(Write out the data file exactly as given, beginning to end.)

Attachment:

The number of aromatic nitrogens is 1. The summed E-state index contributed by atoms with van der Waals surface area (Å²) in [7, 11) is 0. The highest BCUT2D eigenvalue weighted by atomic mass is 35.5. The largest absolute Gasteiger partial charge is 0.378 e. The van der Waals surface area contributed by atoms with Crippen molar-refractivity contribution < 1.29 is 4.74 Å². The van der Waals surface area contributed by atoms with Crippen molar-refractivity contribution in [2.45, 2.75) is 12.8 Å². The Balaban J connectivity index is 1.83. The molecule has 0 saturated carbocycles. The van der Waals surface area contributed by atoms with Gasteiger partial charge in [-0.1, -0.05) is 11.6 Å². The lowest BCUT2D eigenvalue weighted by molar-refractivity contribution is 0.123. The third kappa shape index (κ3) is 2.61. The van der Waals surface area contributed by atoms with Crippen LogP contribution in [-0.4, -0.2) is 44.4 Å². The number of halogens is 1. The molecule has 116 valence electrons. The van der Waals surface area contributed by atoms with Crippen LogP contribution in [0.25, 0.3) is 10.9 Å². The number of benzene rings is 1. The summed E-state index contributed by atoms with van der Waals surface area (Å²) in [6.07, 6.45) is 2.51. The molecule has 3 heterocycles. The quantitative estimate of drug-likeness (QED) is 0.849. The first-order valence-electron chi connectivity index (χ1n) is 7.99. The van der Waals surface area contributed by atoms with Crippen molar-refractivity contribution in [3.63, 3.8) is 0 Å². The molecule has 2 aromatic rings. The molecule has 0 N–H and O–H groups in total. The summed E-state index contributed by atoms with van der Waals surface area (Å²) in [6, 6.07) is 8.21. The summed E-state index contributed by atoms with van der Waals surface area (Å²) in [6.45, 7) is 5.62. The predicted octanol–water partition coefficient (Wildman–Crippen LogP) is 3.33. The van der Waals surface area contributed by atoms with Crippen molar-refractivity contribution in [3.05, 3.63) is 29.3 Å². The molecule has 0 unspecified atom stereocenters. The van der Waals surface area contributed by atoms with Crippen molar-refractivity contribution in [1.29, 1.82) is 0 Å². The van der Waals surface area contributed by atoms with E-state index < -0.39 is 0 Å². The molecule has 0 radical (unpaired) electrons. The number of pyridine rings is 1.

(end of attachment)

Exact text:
The number of aromatic nitrogens is 1. The summed E-state index contributed by atoms with van der Waals surface area (Å²) in [7, 11) is 0. The highest BCUT2D eigenvalue weighted by atomic mass is 35.5. The largest absolute Gasteiger partial charge is 0.378 e. The van der Waals surface area contributed by atoms with Crippen molar-refractivity contribution < 1.29 is 4.74 Å². The van der Waals surface area contributed by atoms with Crippen molar-refractivity contribution in [2.45, 2.75) is 12.8 Å². The Balaban J connectivity index is 1.83. The molecule has 0 saturated carbocycles. The van der Waals surface area contributed by atoms with Gasteiger partial charge in [-0.1, -0.05) is 11.6 Å². The lowest BCUT2D eigenvalue weighted by molar-refractivity contribution is 0.123. The third kappa shape index (κ3) is 2.61. The van der Waals surface area contributed by atoms with Crippen LogP contribution in [-0.4, -0.2) is 44.4 Å². The number of halogens is 1. The molecule has 116 valence electrons. The van der Waals surface area contributed by atoms with Crippen LogP contribution in [0.25, 0.3) is 10.9 Å². The number of benzene rings is 1. The summed E-state index contributed by atoms with van der Waals surface area (Å²) in [6.07, 6.45) is 2.51. The molecule has 3 heterocycles. The quantitative estimate of drug-likeness (QED) is 0.849. The first-order valence-electron chi connectivity index (χ1n) is 7.99. The van der Waals surface area contributed by atoms with Crippen molar-refractivity contribution in [3.63, 3.8) is 0 Å². The molecule has 2 aromatic rings. The molecule has 0 N–H and O–H groups in total. The summed E-state index contributed by atoms with van der Waals surface area (Å²) in [6, 6.07) is 8.21. The summed E-state index contributed by atoms with van der Waals surface area (Å²) in [6.45, 7) is 5.62. The predicted octanol–water partition coefficient (Wildman–Crippen LogP) is 3.33. The van der Waals surface area contributed by atoms with Crippen molar-refractivity contribution in [3.05, 3.63) is 29.3 Å². The molecule has 0 unspecified atom stereocenters. The van der Waals surface area contributed by atoms with Crippen molar-refractivity contribution in [1.29, 1.82) is 0 Å². The van der Waals surface area contributed by atoms with E-state index < -0.39 is 0 Å². The molecule has 0 radical (unpaired) electrons. The number of pyridine rings is 1.